Distraction

By Marco Marsan of Marco Polo Explorers 03 January 2020

Distraction is something we seem to be talking about a lot lately (don’t worry, this is not about to turn into a political rant). Have you noticed new forms of distraction? Certainly, distraction is getting a lot of media attention in context of political conversations, depending on the media outlet you are tuning into of course.

But amid the chaos of a cultural reset, new forms of distraction are emerging. Or, new interpretations on classic forms of distraction.

At Marco Polo, we look at patterns in behaviors and trends in decision-making. Distractions, especially the constant and predictable political bait & switch, have always been around. And in marketing, a winning product must be able to distract you from it’s competition if it is going to be successful. Furthermore, some products are designed to be functional distractions from everyday life, such as alcoholic beverages and spa treatments. Again… this is nothing new.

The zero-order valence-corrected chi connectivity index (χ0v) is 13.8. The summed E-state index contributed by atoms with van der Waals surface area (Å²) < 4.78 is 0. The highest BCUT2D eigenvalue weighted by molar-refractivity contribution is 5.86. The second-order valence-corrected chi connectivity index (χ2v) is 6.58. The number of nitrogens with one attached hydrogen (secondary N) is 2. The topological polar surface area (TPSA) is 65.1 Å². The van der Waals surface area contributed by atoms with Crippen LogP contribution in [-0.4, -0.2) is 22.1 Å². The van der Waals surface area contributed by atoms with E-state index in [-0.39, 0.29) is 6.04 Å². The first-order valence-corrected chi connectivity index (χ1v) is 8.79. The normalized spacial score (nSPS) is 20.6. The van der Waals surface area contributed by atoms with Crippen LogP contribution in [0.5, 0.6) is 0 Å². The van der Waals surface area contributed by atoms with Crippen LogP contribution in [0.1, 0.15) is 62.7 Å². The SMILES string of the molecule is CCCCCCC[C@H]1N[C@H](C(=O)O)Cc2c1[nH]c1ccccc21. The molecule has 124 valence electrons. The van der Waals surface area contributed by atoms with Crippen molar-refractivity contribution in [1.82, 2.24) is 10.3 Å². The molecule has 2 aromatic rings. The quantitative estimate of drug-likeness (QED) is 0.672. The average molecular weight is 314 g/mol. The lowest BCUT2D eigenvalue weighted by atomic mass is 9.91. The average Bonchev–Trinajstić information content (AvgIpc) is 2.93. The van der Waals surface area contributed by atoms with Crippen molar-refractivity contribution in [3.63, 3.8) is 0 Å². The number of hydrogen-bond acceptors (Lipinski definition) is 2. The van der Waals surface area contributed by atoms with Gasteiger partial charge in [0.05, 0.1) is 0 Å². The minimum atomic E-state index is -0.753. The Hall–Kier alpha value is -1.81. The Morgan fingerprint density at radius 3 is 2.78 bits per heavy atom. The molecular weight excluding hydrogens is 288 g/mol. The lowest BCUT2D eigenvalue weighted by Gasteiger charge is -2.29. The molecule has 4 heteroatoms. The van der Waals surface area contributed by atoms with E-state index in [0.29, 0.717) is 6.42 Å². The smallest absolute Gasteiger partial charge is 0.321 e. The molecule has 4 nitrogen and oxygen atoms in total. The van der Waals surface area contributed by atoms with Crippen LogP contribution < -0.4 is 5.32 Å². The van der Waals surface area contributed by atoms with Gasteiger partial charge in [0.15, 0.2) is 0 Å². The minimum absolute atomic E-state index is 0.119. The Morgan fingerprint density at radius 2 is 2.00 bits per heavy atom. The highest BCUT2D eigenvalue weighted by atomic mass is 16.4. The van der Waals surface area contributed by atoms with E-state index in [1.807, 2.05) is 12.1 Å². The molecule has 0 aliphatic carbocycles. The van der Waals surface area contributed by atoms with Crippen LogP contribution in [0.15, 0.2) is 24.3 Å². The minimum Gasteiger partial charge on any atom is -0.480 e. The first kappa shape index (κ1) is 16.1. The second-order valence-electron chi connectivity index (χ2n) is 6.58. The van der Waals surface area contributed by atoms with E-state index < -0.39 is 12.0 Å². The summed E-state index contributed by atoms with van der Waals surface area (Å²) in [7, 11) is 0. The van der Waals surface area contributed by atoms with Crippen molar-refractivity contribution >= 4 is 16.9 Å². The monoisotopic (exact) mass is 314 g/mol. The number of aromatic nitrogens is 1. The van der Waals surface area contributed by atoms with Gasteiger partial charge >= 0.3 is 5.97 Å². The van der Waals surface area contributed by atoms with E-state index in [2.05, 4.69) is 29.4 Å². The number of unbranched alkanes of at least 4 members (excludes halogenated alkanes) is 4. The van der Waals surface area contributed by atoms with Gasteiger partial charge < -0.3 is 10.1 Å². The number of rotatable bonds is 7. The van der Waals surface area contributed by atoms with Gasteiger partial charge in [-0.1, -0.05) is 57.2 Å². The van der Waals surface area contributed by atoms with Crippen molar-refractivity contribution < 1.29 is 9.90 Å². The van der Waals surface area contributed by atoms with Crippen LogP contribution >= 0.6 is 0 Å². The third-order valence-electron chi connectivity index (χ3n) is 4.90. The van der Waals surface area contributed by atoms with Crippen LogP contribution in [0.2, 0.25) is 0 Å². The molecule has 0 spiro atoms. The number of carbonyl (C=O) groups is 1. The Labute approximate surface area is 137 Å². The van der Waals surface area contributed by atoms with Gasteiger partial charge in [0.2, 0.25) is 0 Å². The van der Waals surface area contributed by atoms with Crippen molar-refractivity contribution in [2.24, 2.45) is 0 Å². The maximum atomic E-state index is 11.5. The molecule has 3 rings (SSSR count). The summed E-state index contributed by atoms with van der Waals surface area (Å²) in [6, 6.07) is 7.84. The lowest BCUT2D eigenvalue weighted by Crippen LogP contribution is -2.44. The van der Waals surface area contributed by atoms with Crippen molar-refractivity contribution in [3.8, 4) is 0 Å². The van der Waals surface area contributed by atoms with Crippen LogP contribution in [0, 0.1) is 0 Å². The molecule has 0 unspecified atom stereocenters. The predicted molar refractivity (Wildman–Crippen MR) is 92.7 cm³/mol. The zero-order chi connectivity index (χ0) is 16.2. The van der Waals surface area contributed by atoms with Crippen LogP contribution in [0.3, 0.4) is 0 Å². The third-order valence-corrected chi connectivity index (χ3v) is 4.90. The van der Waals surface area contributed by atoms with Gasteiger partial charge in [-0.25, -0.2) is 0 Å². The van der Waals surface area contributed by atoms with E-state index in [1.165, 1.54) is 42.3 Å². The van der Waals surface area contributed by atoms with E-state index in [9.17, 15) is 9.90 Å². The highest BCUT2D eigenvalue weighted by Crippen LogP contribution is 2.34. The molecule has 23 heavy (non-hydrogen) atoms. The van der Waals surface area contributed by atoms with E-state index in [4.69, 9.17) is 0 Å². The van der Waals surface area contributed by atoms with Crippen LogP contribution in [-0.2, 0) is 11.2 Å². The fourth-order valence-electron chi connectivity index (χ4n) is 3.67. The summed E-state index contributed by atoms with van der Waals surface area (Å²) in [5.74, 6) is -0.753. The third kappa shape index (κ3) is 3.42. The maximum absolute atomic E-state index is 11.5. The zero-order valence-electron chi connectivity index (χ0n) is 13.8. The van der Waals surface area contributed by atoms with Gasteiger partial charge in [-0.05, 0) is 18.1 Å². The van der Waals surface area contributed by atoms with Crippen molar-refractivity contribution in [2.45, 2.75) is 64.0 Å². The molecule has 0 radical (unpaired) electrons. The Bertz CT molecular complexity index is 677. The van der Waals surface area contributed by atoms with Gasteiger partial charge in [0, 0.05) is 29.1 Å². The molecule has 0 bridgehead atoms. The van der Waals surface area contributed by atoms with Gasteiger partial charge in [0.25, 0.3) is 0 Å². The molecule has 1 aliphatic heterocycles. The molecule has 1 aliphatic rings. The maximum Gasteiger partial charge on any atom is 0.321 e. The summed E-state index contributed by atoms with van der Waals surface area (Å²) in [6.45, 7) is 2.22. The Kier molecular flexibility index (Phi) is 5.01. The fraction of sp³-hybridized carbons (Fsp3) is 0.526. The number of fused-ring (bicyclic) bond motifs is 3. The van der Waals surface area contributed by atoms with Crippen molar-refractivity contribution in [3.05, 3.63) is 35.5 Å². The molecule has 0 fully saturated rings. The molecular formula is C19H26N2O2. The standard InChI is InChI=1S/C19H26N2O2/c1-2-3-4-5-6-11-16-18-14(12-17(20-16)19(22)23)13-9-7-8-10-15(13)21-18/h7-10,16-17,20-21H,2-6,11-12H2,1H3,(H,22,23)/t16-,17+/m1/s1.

But we are in a reset, a chaotic one at that. Opinions and behaviors are shifting, and consumers’ engagement with brands has changed. They aren’t blinded by shiny objects anymore… or are they? Will a Unicorn Frappuccino make you forget about all the adulting you have to do today? If you buy your officemates a box of Animal Print Donuts, will you set aside your political differences for one morning?

Or, maybe we are still uncomfortably shifting in our cultural reset and we don’t know where consumer behaviors and opinions will land, and the best we can do as marketers is throw some bright colors and shiny glitter on it to buy some time. In the end, if it distracts you and puts a smile on your face for a moment, then we’ve done our job. Right? Or have we done a disservice?

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